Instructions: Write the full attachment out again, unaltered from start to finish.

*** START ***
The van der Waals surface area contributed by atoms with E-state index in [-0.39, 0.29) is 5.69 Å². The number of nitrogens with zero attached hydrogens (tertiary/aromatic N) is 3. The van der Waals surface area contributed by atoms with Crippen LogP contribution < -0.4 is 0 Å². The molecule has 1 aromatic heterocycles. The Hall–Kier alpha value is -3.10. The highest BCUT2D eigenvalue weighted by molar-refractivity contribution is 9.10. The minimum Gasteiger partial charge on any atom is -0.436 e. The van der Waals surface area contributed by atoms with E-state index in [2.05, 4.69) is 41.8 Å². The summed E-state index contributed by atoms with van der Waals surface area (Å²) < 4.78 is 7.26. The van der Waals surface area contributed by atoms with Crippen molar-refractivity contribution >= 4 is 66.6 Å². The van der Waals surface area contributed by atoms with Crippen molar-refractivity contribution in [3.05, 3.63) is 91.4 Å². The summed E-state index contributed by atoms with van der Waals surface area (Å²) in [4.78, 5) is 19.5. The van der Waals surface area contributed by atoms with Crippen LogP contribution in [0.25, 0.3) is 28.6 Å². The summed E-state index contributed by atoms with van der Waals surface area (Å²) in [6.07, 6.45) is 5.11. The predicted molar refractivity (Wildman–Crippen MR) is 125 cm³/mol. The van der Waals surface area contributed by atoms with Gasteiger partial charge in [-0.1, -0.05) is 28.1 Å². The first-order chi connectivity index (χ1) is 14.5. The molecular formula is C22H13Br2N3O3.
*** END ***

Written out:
The van der Waals surface area contributed by atoms with E-state index in [-0.39, 0.29) is 5.69 Å². The number of nitrogens with zero attached hydrogens (tertiary/aromatic N) is 3. The van der Waals surface area contributed by atoms with Crippen LogP contribution < -0.4 is 0 Å². The molecule has 1 aromatic heterocycles. The Hall–Kier alpha value is -3.10. The highest BCUT2D eigenvalue weighted by molar-refractivity contribution is 9.10. The minimum Gasteiger partial charge on any atom is -0.436 e. The van der Waals surface area contributed by atoms with E-state index in [2.05, 4.69) is 41.8 Å². The summed E-state index contributed by atoms with van der Waals surface area (Å²) < 4.78 is 7.26. The van der Waals surface area contributed by atoms with Crippen molar-refractivity contribution >= 4 is 66.6 Å². The van der Waals surface area contributed by atoms with Crippen molar-refractivity contribution in [3.05, 3.63) is 91.4 Å². The summed E-state index contributed by atoms with van der Waals surface area (Å²) in [4.78, 5) is 19.5. The van der Waals surface area contributed by atoms with Crippen LogP contribution in [0.25, 0.3) is 28.6 Å². The summed E-state index contributed by atoms with van der Waals surface area (Å²) in [6.07, 6.45) is 5.11. The predicted molar refractivity (Wildman–Crippen MR) is 125 cm³/mol. The van der Waals surface area contributed by atoms with Gasteiger partial charge in [-0.1, -0.05) is 28.1 Å². The first-order chi connectivity index (χ1) is 14.5. The molecular formula is C22H13Br2N3O3.